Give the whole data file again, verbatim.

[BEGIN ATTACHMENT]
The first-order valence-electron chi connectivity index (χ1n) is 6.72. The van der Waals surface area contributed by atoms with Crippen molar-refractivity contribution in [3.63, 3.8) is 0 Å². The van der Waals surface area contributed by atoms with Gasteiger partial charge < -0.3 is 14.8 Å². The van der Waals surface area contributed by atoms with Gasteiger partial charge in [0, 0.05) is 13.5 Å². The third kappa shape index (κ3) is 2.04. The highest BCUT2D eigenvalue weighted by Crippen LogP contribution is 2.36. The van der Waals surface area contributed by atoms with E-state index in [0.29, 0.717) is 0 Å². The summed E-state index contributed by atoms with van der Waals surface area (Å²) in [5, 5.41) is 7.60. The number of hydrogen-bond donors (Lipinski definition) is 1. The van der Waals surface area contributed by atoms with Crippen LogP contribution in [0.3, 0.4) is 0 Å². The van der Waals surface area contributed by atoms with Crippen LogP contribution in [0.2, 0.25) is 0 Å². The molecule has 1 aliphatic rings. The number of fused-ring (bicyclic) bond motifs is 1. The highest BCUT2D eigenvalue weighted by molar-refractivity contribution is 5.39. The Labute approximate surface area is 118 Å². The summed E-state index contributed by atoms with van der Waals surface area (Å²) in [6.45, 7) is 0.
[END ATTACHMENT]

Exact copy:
The first-order valence-electron chi connectivity index (χ1n) is 6.72. The van der Waals surface area contributed by atoms with Crippen molar-refractivity contribution in [3.63, 3.8) is 0 Å². The van der Waals surface area contributed by atoms with Gasteiger partial charge < -0.3 is 14.8 Å². The van der Waals surface area contributed by atoms with Gasteiger partial charge in [0, 0.05) is 13.5 Å². The third kappa shape index (κ3) is 2.04. The highest BCUT2D eigenvalue weighted by Crippen LogP contribution is 2.36. The van der Waals surface area contributed by atoms with E-state index in [0.29, 0.717) is 0 Å². The summed E-state index contributed by atoms with van der Waals surface area (Å²) in [5, 5.41) is 7.60. The number of hydrogen-bond donors (Lipinski definition) is 1. The van der Waals surface area contributed by atoms with Crippen LogP contribution in [0.3, 0.4) is 0 Å². The van der Waals surface area contributed by atoms with Crippen LogP contribution in [0.2, 0.25) is 0 Å². The molecule has 1 aliphatic rings. The number of fused-ring (bicyclic) bond motifs is 1. The highest BCUT2D eigenvalue weighted by molar-refractivity contribution is 5.39. The Labute approximate surface area is 118 Å². The summed E-state index contributed by atoms with van der Waals surface area (Å²) in [6.45, 7) is 0.